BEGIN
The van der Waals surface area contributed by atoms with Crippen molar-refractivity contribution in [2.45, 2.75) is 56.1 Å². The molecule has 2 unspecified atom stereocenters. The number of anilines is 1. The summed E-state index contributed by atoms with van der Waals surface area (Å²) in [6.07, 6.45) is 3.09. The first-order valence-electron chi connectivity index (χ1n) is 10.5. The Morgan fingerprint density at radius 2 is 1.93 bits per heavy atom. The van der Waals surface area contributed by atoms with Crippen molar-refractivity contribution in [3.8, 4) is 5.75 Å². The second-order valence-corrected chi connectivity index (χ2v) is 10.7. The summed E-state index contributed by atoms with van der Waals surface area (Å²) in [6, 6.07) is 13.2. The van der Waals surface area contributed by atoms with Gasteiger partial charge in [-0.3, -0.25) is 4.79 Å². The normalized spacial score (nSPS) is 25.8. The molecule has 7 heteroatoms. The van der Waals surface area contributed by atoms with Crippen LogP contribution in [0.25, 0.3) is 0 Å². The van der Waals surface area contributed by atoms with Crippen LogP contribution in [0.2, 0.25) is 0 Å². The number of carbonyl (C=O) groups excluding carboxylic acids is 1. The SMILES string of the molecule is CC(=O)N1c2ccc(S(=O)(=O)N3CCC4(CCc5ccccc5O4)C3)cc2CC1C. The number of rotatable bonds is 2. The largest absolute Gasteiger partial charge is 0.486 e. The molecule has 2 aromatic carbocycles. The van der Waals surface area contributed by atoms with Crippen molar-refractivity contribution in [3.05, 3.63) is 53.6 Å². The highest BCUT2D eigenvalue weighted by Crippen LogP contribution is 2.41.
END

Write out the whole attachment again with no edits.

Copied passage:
The van der Waals surface area contributed by atoms with Crippen molar-refractivity contribution in [2.45, 2.75) is 56.1 Å². The molecule has 2 unspecified atom stereocenters. The number of anilines is 1. The summed E-state index contributed by atoms with van der Waals surface area (Å²) in [6.07, 6.45) is 3.09. The first-order valence-electron chi connectivity index (χ1n) is 10.5. The Morgan fingerprint density at radius 2 is 1.93 bits per heavy atom. The van der Waals surface area contributed by atoms with Crippen molar-refractivity contribution in [3.8, 4) is 5.75 Å². The second-order valence-corrected chi connectivity index (χ2v) is 10.7. The summed E-state index contributed by atoms with van der Waals surface area (Å²) in [6, 6.07) is 13.2. The van der Waals surface area contributed by atoms with Gasteiger partial charge in [-0.3, -0.25) is 4.79 Å². The normalized spacial score (nSPS) is 25.8. The molecule has 7 heteroatoms. The van der Waals surface area contributed by atoms with Crippen LogP contribution in [0.25, 0.3) is 0 Å². The van der Waals surface area contributed by atoms with Crippen LogP contribution in [0.2, 0.25) is 0 Å². The number of carbonyl (C=O) groups excluding carboxylic acids is 1. The SMILES string of the molecule is CC(=O)N1c2ccc(S(=O)(=O)N3CCC4(CCc5ccccc5O4)C3)cc2CC1C. The number of rotatable bonds is 2. The largest absolute Gasteiger partial charge is 0.486 e. The molecule has 2 aromatic carbocycles. The van der Waals surface area contributed by atoms with Crippen molar-refractivity contribution in [3.05, 3.63) is 53.6 Å². The highest BCUT2D eigenvalue weighted by Crippen LogP contribution is 2.41.